Full article, with more info and samples of Fiore’s work, here.

MacDailyNews Take: Apple-C, Apple-V: Public figures exist to be ridiculed. And the whole point of caricature is meant to depict a person or thing with certain striking characteristics exaggerated in order to create a comic and/or distorted effect in the name of instant recognition. Caricature has a very long and important history in politics, entertainment, literature, etc. It’s an art form, not something that should be banned because some politically correct cretan in a Cupertino cubicle thinks there’s a chance that it might offend somebody somewhere. Newsflash: Somebody somewhere will always be offended no matter what.* Sheesh. Thomas Nast is spinning in his grave right now.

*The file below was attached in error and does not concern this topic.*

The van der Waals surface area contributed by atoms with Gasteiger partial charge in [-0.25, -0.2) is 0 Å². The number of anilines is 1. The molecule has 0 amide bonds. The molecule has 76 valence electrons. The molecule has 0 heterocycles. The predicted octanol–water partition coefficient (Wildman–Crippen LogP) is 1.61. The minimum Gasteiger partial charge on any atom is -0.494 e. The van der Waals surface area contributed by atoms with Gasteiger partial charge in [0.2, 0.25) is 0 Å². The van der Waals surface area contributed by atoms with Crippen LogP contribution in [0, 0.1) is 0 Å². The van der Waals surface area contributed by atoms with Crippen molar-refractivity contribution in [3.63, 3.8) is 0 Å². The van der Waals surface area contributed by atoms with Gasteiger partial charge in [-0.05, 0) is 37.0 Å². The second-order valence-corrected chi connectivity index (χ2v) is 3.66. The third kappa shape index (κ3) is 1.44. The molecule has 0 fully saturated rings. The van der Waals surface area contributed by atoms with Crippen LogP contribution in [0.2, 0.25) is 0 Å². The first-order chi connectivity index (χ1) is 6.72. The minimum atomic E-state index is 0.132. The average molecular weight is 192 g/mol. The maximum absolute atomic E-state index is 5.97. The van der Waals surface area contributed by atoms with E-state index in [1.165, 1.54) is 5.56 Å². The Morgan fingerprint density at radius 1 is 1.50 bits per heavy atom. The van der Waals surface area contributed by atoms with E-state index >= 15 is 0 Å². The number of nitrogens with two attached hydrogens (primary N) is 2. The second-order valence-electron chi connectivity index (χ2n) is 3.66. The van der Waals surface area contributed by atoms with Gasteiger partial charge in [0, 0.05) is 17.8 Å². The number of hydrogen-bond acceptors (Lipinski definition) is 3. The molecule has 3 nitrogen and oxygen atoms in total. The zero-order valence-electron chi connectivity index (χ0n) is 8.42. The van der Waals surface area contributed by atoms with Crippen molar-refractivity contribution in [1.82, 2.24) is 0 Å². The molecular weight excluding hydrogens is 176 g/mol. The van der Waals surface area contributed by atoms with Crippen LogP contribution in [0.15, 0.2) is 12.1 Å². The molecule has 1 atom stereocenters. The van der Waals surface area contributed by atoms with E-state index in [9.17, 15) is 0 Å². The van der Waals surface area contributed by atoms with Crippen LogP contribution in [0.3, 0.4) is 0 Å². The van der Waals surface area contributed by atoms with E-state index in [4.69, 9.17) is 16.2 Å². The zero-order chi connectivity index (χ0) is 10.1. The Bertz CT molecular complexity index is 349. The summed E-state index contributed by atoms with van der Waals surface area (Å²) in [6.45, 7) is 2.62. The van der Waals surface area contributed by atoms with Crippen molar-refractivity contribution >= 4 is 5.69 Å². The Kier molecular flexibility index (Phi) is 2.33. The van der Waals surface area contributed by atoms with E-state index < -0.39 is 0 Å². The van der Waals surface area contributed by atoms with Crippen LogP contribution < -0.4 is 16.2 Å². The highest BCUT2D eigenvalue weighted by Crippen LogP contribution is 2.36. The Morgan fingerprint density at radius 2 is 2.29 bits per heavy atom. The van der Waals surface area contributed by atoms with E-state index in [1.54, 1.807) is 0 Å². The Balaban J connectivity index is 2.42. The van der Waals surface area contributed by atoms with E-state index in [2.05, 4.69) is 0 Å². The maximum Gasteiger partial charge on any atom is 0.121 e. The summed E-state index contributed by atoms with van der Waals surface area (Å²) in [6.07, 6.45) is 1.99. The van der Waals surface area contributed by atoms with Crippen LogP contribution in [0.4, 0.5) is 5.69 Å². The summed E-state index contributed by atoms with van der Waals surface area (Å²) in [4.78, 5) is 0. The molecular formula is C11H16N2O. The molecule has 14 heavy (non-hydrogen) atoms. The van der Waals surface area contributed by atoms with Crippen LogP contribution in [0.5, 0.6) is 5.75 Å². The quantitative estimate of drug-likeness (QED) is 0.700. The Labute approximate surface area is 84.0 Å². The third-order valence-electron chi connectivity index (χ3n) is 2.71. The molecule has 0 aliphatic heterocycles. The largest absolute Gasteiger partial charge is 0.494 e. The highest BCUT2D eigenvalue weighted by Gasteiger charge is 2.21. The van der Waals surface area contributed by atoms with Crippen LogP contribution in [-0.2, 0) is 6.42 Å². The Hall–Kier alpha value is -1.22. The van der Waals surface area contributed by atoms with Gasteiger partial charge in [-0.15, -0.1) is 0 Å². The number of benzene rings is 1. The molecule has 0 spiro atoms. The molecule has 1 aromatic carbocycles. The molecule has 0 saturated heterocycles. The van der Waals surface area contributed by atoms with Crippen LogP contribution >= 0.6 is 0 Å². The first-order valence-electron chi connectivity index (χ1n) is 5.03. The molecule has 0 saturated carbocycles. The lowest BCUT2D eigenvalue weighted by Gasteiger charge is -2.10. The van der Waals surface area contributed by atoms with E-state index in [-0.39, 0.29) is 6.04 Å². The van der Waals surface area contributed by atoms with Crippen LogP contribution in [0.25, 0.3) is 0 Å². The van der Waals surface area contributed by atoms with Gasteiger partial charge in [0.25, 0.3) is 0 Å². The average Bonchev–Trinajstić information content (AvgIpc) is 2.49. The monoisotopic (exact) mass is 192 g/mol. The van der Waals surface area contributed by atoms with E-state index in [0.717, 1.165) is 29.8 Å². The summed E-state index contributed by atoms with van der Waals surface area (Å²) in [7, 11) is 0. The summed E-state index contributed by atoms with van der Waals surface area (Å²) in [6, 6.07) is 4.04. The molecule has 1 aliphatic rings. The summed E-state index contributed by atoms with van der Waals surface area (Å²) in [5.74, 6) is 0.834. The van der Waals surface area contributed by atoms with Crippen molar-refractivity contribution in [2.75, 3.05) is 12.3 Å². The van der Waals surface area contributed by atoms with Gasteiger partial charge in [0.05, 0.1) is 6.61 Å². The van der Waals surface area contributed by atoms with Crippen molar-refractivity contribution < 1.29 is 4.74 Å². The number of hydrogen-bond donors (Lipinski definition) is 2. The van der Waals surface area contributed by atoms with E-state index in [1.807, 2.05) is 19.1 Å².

Apple blew it. Again… This app should never have been rejected and whoever’s in charge of the college intern(s) in Apple’s App Store approvals department is clearly incompetent enough to be serving in the U.S. [government] themselves.

This falls into exactly the same category as the “I Am Rich” rejection. Apple should make sure that apps are safe to run on iPhone OS and leave taste, or lack thereof, out of the approval equation. It’s not Apple’s responsibility to “protect” people from downloading apps that may offend the downloaders’ or others’ sensibilities. Frankly, nobody much cares if you’re “offended.” STFU and deal with it; we’re beyond tired of all the whining. Nobody’s entitled to a life free of offense and insult, real or imagined. That’s simply not how this planet and the human race work. Attempting to thwart human nature instead of using it constructively is the root of mankind’s folly. We could’ve used “humankind” there, but we didn’t. And, we’re never changing it. Deal with it.